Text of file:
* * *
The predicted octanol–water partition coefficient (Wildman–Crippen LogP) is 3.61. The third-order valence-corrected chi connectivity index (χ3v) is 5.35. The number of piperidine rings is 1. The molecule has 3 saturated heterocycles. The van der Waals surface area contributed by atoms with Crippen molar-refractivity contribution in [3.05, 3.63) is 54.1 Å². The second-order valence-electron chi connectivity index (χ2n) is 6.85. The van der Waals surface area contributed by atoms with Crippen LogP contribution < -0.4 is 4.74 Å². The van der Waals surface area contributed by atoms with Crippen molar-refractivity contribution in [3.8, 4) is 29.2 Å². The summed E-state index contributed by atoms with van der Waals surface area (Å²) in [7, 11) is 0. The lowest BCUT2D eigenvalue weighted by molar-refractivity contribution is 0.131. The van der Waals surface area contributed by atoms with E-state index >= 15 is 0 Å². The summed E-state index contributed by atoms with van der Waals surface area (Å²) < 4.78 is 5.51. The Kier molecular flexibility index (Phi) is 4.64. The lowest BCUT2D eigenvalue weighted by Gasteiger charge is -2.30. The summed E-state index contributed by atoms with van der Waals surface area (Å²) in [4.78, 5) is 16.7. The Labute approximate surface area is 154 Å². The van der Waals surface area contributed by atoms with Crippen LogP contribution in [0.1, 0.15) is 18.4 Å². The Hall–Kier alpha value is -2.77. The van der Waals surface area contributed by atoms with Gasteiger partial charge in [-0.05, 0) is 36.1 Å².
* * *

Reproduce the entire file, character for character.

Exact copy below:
The predicted octanol–water partition coefficient (Wildman–Crippen LogP) is 3.61. The third-order valence-corrected chi connectivity index (χ3v) is 5.35. The number of piperidine rings is 1. The molecule has 3 saturated heterocycles. The van der Waals surface area contributed by atoms with Crippen molar-refractivity contribution in [3.05, 3.63) is 54.1 Å². The second-order valence-electron chi connectivity index (χ2n) is 6.85. The van der Waals surface area contributed by atoms with Crippen LogP contribution < -0.4 is 4.74 Å². The van der Waals surface area contributed by atoms with Crippen molar-refractivity contribution in [3.8, 4) is 29.2 Å². The summed E-state index contributed by atoms with van der Waals surface area (Å²) in [7, 11) is 0. The lowest BCUT2D eigenvalue weighted by molar-refractivity contribution is 0.131. The van der Waals surface area contributed by atoms with E-state index >= 15 is 0 Å². The summed E-state index contributed by atoms with van der Waals surface area (Å²) < 4.78 is 5.51. The Kier molecular flexibility index (Phi) is 4.64. The lowest BCUT2D eigenvalue weighted by Gasteiger charge is -2.30. The summed E-state index contributed by atoms with van der Waals surface area (Å²) in [4.78, 5) is 16.7. The Labute approximate surface area is 154 Å². The van der Waals surface area contributed by atoms with Crippen LogP contribution in [0.1, 0.15) is 18.4 Å². The Hall–Kier alpha value is -2.77. The van der Waals surface area contributed by atoms with Gasteiger partial charge in [-0.05, 0) is 36.1 Å².